Comparison of Internal Training Load Between Soccer Athletes Demonstrating “Excellent” and “Poor” Movement Quality

Tara Condon (Second Year Masters Student in Athletic Training) is the author of this week’s EXSS Impact Post.  Tara presented her work at the Second World Congress of Sports Physical Therapy (Optimal Loading in Sport), which was held at the Titanic Belfast in Northern Ireland.

Why did you do this study?

taraSports medicine clinicians can use clinical movement assessments to identify individuals who may be at increased risk of suffering a lower extremity (LE) musculoskeletal injury.1,2  Injury risk identification is often performed during pre-season screenings, which includes the assessment of an athlete’s biomechanics.2 Baseline clinical movement screenings (such as the Landing Error Scoring System (LESS)) can be used as valuable tools to help identify athletes with high-risk movement strategies. The LESS is a reliable and valid screening tool used to identify individuals at greater risk for LE injury.3,4 Clinicians can monitor injury risk via training load (TL) evaluation throughout a season.5,6 It is currently unknown if biomechanics influence in-season TLs. The aim of this investigation was to examine how an athlete’s LE movement quality influences a season’s relative TL (acute:chronic workload ratio (ACWLR)) in American collegiate soccer players over the course of one traditional season.

What did you do and what did you find in this study?

lessFourteen American male collegiate soccer players participated in this pilot study as part of their standard care. Prior to the season, athletes performed 3 jump-landings from a 30-cm high box to a target line placed ½ of the individual’s height from the front of the box. Athletes were instructed to jump from the box, land in front of the line and then immediately jump for maximum height. A Microsoft® depth sensor capable of capturing human movement – was used instead of standard video cameras. Specialized online software, Physimax®, was used to analyze jump-landing performance. Physimax’s® movement assessment algorithms have been identified to be a valid and reliable for identifying movement errors during the LESS.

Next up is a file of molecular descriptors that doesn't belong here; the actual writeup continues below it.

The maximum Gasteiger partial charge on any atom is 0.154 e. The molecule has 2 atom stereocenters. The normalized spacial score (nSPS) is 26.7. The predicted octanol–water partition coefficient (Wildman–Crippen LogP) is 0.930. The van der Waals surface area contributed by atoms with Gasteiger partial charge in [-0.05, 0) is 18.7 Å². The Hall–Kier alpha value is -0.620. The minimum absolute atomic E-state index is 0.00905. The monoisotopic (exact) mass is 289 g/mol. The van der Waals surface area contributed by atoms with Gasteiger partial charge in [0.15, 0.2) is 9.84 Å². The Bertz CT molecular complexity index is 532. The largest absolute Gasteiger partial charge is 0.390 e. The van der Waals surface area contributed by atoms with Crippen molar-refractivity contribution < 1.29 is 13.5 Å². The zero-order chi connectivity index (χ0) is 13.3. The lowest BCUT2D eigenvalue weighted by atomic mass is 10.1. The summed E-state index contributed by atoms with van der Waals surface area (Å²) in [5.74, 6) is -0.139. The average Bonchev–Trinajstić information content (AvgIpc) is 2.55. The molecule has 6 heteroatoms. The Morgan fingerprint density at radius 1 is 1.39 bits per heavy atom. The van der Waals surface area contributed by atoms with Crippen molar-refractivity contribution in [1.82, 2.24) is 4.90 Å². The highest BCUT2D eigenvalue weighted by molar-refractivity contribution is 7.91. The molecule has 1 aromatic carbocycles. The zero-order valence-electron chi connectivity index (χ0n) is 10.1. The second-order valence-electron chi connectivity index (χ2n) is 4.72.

Daily session RPE (sRPE) were collected during the traditional season utilizing a modified Borg scale of perceived exertion. sRPE and duration were used to calculate internal TLs and weekly ACWLR7. The season’s trends can be observed in the figure below. ITL data was collected as whole integer on the RPE scale from 1-10 and duration recorded to the nearest minute. ACWLRs were calculated starting five weeks into each season. Fig. 2 represents the team’s average absolute weekly TL, as well as the average weekly ACWLR for the season. We compared early season absolute weekly TL, and early season ACWLR between individuals with poor movement profiles (LESS scores (8-11)) and excellent movement profiles (LESS scores (≤ 4)).